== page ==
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Not using referees is part of Schalke 04's acclaimed youth program
by Mike Woitalla, January 23rd, 2017 2:15AM
By Mike Woitalla

Schalke 04's youth program, currently home to three U.S. youth national team players -- Haji Wright, Weston McKennie and Nick Taitague -- is among the world’s most successful at graduating players to the highest levels.

Schalke 04 youth products include German World Cup winners Manuel Neuer, Mesut Ozil, Julian Draxler and Benedikt Hoewedes, and Schalke regularly starts four of its own in Bundesliga play. The 21-year-old Leroy Sane, whom Schalke sold to Manchester City for reported a $50 million, joined Schalke at age 9. Liverpool defender Joel Matip also joined Schalke at age 9 and played nearly 200 Bundesliga games before moving to the EPL at age 24.

Bodo Menze, the architect of the Schalke youth program, spoke to us about some of its key aspects, and provided an update on its Americans.

Bodo Menze modernized Schalke 04's youth program after taking charge in 1991.

At ages 10 and younger, the teams do not use referees.

“At first, the referees said, ‘If we’re not there, the soccer will fall apart,’” Menze said. “That was not the case. The children are self-regulating. The children can do it. They have an amazing sense of justice. They know what is right or wrong. It works.

“If there are complaints with an opponent they think is taking advantage, if there are arguments, we always tell them the same thing, ‘Respond by scoring.’

“They learn to control their tempers and direct their emotions into a positive. They learn not to respond to frustration by lashing out at the referee or making a tackle that gets them a red card. Just put it in the net! They become the master of their emotions. And the coaches learn not to interfere.”

Neither coaches nor parents can complain, or abuse, the referee, thus keeping the focus on the children's play.

Menze instituted small-sided games in the late 1990s and a major part of the program is its communication with parents. He put up barrier tapes at game fields to confine the parents and there’s no tolerance for screaming from the sidelines.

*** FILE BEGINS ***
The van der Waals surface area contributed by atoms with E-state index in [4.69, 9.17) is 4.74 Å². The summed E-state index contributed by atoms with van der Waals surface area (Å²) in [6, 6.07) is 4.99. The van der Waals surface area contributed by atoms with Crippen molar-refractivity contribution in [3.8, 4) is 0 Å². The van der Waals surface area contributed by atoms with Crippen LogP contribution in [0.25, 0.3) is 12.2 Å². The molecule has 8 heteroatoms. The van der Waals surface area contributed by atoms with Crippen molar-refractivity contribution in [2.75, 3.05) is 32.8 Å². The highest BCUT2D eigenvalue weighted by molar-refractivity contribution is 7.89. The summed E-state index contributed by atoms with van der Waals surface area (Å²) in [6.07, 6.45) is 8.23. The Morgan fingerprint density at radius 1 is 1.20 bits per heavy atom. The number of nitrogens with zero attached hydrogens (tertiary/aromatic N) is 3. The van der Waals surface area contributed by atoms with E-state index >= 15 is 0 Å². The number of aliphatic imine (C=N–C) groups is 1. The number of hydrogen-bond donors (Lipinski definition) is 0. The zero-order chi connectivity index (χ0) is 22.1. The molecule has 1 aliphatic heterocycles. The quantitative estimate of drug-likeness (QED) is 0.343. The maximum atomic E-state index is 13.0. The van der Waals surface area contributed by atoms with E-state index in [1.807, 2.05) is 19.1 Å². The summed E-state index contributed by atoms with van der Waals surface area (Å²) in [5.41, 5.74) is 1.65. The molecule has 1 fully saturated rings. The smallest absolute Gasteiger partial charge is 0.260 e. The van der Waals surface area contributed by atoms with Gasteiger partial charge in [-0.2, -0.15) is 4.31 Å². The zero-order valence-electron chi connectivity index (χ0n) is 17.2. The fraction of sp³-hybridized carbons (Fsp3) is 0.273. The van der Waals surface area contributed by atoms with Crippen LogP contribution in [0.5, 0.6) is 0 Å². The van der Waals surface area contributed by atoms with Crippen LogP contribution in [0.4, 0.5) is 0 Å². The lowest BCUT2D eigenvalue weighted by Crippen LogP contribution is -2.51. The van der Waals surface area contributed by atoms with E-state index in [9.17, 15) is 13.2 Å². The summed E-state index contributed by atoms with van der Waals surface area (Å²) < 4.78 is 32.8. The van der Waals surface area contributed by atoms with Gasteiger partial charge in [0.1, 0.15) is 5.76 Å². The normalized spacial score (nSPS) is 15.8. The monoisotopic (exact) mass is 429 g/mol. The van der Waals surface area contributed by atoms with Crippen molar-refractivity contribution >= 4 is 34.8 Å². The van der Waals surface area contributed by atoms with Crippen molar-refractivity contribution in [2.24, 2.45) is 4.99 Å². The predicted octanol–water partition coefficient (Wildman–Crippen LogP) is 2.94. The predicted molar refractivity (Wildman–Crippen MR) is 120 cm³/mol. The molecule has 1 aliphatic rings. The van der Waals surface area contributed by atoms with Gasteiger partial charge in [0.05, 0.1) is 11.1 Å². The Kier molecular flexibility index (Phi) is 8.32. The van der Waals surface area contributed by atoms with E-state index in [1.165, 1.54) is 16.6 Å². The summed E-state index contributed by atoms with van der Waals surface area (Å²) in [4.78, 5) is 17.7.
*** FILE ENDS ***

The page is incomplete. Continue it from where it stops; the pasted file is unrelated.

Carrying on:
“We have very clear rules that we discuss them with the parents so they know what we expect of them,” said Menze. "And we explain clearly to them what we're doing."

Action from the Schalke 04's youth program, the "Knappenschmiede."

For the parents of the older children:

“Sometimes when a player makes it to our top youth team [A-Jugend],” Menze said, “the parents think that means it’s a given he’ll make it to the Bundesliga team, and that attitude gets passed down to the player.

“It is of utmost importance that the players remain well-grounded and understand just how many challenges are still ahead. And we make great efforts to communicate this to the parents.”

Gelsenkirchen lies in the Rhine-Ruhr region, which with more 11 million people is one of Europe’s most densely populated areas. The 4,400-square mile region -- four-fifths the size of 3.6 million-population Connecticut -- is home to five Bundesliga first division and two second division teams -- providing Schalke with plenty of youth talent to scout and good competition.

“With clubs nearby like FC Cologne, Bayer Leverkusen, Borussia Dortmund, VfL Bochum, Arminia Bielefeld, Borussia Moenchengladbach -- we’re guaranteed that not one single Saturday or Sunday goes by without our players having a strong opponent.”

Schalke provides a shuttle service for its players to and from its facilities. It partners with a nearby school, enabling them to practice and attend school before taking the shuttle home.

“We know that very few players will end up becoming professional soccer players so we emphasize education and on making them well-rounded individuals,” Menze says.

While Virginia product Taitague is set to sign with Schalke when he turns 18 in February, Southern Californian Wright and Texan McKennie moved to Schalke last year and have been playing on its U-19 team, which is first place of the U-19 Bundesliga West standings. Wright, who has nine goals in 13 U-19 games, saw first-team action when he spent the Bundesliga winter offseason at its Spain training camp.

“I watched Wright in important games against our archrival Borussia Dortmund and Bayer Leverkusen,” Menze said. “At Leverkusen, he was dynamite, scored two exceptional goals in the second half, with his right and his left. From my view, you couldn’t say whether he was right-footed or left-footed. He’s fast and dynamic. But he’s inconsistent -- can fade in and out. The focus on his development will be consistency.”

McKennie is captain of the U-19s.

“McKennie plays the No. 6, a defensive midfielder, and is ever-present,” said Menze. “He’s very focused. Not the biggest but has good athleticism and strong in the air. And he’s a leader. Taitague just arrived and my first impression is he’s technical player.2017-01-22

“They’re three players in different positions who bring unique attributes, which bodes well for the team.”